Speak to anyone who has dealt with the experience of being ‘invisible’ in a particular setting, and I guarantee you that it was not pleasant. It takes great effort to work through messages they may have attached to their identity as a result of their existence being implicitly invalidated. This is an experience shared by many people of colour facing invisibility because of the white ideal.

Some would argue that this feeling of invisibility is even worse than being ‘seen’ in a negative way.

‘There is no worse feeling than that of invisibility,’ says pastor Steven Furtick in one of his popular YouTube videos that resonated with me. He speaks about the discouragement that accompanies giving your all only to have it and your personhood go unrecognized.

What are the consequences of invalidation?

Many experience loneliness in an era of ‘connection’ via social media and this can have devastating consequences.

If we’re honest, the means of online ‘connection’ has morphed into a ranking scale for validation.

With that, the experience of feeling invisible remains hurtful and damaging to any person. This is because it carries the message that you and your experiences don’t matter enough to be acknowledged. In a sense, that you existing as you are is not valid.

I know that may be harsh. What’s sad is that it is a harsh reality for many.

The reason for feeling invisible can have many sources. I speak from the context of identifying myself as an introvert in a largely extrovert-praising world. Second, I’m a woman of colour who has always been somewhat quieter than my peers growing up. This was both as a result of striving to please everyone and wanting to look ‘good’ in everyone else’s eyes.

I wasn’t the loudest or most charismatic individual so I was overlooked for the most part in a group setting a lot of the time. In the grand scheme of my environment I felt invisible. This manifested in many subtle ways during my young adulthood. It led me to struggling with accepting who I am and taking up any kind of space. I struggled to validating myself because I didn’t ‘match’ society’s ideal.

The difficulties that have held me back in some ways are the manifestation of problematic standards which were implicitly modeled to me through peers, television, rom-coms and society since childhood.

Society’s Obsession with Whiteness

Society’s standards, largely rooted in comparison and competition can cause so much damage, especially for young voices. In particular, young black voices.

I can’t even begin to imagine how it must be for our many black brothers and sisters who are dealing with and working through the ramifications of the violence, oppression and injustice which generations have had to face owing to silencing black voices. I believe this has to do in part with the invisibility and invalidation of ‘blackness’ in comparison to ‘whiteness’ – which is displayed as the ultimate standard when examining society.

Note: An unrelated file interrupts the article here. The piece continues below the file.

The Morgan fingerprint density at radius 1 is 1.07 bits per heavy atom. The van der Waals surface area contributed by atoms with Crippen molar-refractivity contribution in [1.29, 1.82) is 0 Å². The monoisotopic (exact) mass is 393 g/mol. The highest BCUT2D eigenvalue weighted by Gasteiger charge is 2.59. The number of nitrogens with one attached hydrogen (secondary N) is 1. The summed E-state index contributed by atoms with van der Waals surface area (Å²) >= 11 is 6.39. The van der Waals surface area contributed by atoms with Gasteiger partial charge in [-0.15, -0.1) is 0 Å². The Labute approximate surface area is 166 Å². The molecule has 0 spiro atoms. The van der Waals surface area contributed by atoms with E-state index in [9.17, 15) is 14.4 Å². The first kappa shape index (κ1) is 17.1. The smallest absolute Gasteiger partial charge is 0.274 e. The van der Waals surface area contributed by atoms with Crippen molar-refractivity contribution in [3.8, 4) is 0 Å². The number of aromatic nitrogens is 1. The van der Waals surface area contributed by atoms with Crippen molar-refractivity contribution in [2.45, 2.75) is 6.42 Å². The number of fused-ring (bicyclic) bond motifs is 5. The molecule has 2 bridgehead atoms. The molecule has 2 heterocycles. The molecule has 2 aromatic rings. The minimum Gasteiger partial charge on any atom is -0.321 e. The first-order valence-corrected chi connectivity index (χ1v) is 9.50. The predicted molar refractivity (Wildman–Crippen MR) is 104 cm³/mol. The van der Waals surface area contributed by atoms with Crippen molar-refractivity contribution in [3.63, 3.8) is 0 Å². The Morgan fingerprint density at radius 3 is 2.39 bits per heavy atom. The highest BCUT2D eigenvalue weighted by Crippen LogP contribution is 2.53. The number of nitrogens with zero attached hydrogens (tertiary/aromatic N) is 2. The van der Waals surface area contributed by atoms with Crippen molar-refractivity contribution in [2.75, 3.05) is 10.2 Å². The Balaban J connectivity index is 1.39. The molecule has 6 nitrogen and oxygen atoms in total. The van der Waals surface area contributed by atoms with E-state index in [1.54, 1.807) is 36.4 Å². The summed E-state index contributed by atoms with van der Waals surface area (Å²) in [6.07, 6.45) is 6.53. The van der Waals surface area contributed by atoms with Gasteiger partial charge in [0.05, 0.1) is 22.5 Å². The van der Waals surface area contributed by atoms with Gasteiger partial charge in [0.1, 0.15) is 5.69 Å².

The White Ideal

I’m mixed race or ‘Coloured’ as we’re referred to in South Africa. I have very curly hair. From the age of ten, whenever we would have a big celebration coming up, we’d straighten our hair so that we would look ‘nice’ for the occasion. The implicit message was that when we straighten our hair, we look more beautiful. The compliments were fuel to the idea that the closer to white hair (straight, smooth) our’s was, the more beautiful we would be. This subtly conditioned us to think of white as the ideal and wanting to ‘erase’ any indication of our non-whiteness.

The statement ‘I don’t see colour’, is problematic in itself.

We are not going to come to a place of accepting and embracing each other and our differences by denying or invalidating the existence of the parts, features and characteristics that make up who we are as humanity.

Our Existence is Our Validation

Humanity is diverse. It’s something that’s evident in the world we live in, displayed in and through all creation. Diversity is woven into the fabric of the human race.

That being said, we can be present in all our diversity and still not be SEEN (and celebrated) for it.

This is where inclusivity comes into play. We have to be intentional about inclusion at an individual level in our personal lives and at a broader, institutional level. Only when we are doing so, will we see others different to us and say I acknowledge you and am willing to learn from, celebrate and listen to what you have to say. Only then can we begin to overcome the white ideal and the discrimination that comes with it.

This is the place from which we need to be responding to our black brothers and, especially sisters. This is the place from which we need to be continuing the work and taking the action long after the excitement of the movement has passed. That is how we cultivate acceptance and validation. And we could all use some of that, especially now.

This opens our eyes to where discrepancies and irregularities exist in how we think about and treat each other. In order to be better aligned with a more inclusive, loving and accepting approach, we need to change direction.

We all want to be ‘seen’ for who we are and the potential that we have within us. And we all deserve to be seen that way.

Read more about antiracism and intersectionality here.

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Category: Anti-Racism    Health    Mental Health    Society
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